The Week in Review

A spunky family physician from Canada was the star witness at a Tuesday hearing about how other countries provide health care at less cost and get better outcomes than the United States. Sen. Bernie Sanders chaired the hearing. The White House would be required to submit a plan for reducing childhood poverty in the U.S. under a Sanders provision added to a bill that passed the Senate on Thursday. President Obama set the gears in place for millions more workers to get overtime pay. And senators began the week by keeping the Senate in session for an all-night talk-a-thon on global warming.

Health Care Experts from around the world testified on Tuesday about health care systems in Canada, France, Denmark and Taiwan that are more effective and efficient than the United States’ model. At a hearing chaired by Sanders, Dr. Danielle Martin, a physician from Toronto, sparred with Sen. Richard Burr. And in what Canada’s CBC News called “some political theatre,” Sanders asked if Canada’s current prime minister is a socialist. “No sir, our prime minister is quite conservative,” Dr. Martin said. “So obviously,” Sanders said tongue in cheek, “as a conservative he wants to implement the American health-care system. I gather that is the first thing he did when he took power, is that right?” the senator continued. “Not exactly,” the Toronto physician replied. “Support for single-payer Medicare in Canada goes across all political stripes.” Watch highlights

Childhood Poverty The Senate on Thursday voted to renew programs providing health care and food assistance to children. The measure includes Sanders’ provision calling on the White House to submit a five-year plan to reduce the childhood poverty rate in the United States. “Unfortunately, despite our great wealth, more of our citizens are living in poverty than ever before and we have the highest rate of childhood poverty of any major country in the industrialized world,” Sanders said. The bill  now goes to the House of Representatives, Watch the speech

Overtime Pay President Obama ordered the Labor Department on Thursday to revise federal rules on overtime pay to make millions more workers eligible for extra pay when they work more than 40 hours a week.  Sanders said he hopes the overtime threshold, now $455 a week, will be updated to at least account for inflation and cover workers making less than $1,000 per week. Sanders said the move by the president is part of a welcome shift in focus by the White House to address the nation’s most pressing problem – high levels of income and wealth inequality.  

Long-Term Jobless Unemployment benefits would be restored for those without jobs for six months or more under an agreement that a rump group of five Senate Republicans reached with agreed on Thursday to vote. Under the deal, the handful of Republican senators would join with the 55 Senate Democrats and independents to renew the benefits and give retroactive assistance to more than 2 million Americans whose benefits expired late last year. The legislation could pass the Senate in late March, but its fate in the Republican-controlled House of Representatives was unclear. Speaker John Boehner has opposed other Senate plans to help the unemployed.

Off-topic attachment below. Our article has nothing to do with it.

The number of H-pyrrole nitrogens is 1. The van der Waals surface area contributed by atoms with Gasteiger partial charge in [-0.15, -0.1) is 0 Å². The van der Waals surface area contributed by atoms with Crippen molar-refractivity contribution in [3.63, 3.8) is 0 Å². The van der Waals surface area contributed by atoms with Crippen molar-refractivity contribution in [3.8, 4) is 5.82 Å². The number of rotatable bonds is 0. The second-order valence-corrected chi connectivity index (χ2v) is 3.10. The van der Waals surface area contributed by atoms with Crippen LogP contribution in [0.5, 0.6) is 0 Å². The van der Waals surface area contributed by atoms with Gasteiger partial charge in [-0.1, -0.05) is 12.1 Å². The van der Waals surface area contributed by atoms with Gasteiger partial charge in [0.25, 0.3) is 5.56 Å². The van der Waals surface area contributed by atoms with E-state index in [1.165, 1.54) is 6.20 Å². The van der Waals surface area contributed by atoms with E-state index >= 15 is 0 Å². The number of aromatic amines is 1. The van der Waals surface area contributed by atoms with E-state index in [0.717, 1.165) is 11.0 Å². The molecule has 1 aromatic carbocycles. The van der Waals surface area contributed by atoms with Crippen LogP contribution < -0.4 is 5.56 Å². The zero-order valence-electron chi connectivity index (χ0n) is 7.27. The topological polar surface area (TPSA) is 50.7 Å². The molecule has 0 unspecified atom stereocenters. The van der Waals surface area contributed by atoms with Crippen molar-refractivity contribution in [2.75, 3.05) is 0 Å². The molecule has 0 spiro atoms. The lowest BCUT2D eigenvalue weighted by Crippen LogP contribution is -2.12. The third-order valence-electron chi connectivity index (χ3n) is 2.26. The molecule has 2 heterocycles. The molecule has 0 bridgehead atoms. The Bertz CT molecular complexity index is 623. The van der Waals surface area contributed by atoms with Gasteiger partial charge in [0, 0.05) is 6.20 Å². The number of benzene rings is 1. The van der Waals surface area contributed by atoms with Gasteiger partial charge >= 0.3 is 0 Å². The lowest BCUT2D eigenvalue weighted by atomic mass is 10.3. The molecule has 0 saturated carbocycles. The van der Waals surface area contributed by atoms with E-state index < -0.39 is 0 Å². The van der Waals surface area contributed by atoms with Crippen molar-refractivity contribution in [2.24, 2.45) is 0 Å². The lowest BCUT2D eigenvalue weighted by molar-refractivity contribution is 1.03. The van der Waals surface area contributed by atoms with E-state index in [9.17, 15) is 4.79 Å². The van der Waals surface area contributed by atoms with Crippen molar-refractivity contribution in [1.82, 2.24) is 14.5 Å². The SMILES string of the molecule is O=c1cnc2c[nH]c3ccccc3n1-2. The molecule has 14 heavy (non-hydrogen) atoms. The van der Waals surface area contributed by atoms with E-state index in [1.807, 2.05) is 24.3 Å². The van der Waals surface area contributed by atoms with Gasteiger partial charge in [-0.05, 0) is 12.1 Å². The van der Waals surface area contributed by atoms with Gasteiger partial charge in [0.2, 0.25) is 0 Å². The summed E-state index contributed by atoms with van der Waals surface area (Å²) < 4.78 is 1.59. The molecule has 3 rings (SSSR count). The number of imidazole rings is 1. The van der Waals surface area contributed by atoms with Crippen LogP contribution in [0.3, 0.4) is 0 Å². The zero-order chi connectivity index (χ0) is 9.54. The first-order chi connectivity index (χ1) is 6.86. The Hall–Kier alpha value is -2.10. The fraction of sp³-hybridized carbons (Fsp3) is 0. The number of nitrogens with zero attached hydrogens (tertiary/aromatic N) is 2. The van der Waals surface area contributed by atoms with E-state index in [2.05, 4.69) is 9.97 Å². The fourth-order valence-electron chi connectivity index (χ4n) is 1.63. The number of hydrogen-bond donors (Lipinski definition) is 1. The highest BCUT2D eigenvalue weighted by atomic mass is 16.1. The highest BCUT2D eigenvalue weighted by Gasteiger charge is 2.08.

CIA Torture Cover-Up Sen. Dianne Feinstein, the Senate Intelligence Committee, on Tuesday accused the Central Intelligence Agency of spying on congressional staffers as they investigated the agency’s illegal detention and interrogation programs under President George W. Bush. To Sanders, the revelation was “another sign that our intelligence community is out of control and that there must be greater oversight by Congress.” Earlier this year, in response to a question from Sanders, the National Security Agency did not expressly deny spying on Congress.

Global Warming All-Nighter In a dramatic gesture calling for action on climate change, Sanders was among some two dozen senators who staged an all-night Senate session from Monday night through Tuesday morning. “What we're trying to do is to make the American people aware that the debate about climate change really is over, that the scientific community is virtually unanimous in agreeing that climate change is real, that it is caused by human activity, that it is already causing devastating problems in the United States and around the world,” Sanders said. He also discussed legislation he introduced with Sen. Barbara Boxer, the environment committee chairman, to tax the carbon and methane emissions that cause global warming. It's been called the "gold standard" of climate legislation.

Koch Brothers Exposed Sanders welcomed Majority Leader Harry Reid’s effort to expose the influence of Charles and David Koch, the billionaire brothers who have bankrolled Republican candidates and conservative causes. The brothers want to abolish Social Security, eliminate minimum wage laws, block emergency unemployment benefits, put private insurance companies back in charge of your health care, and give even more tax breaks for themselves.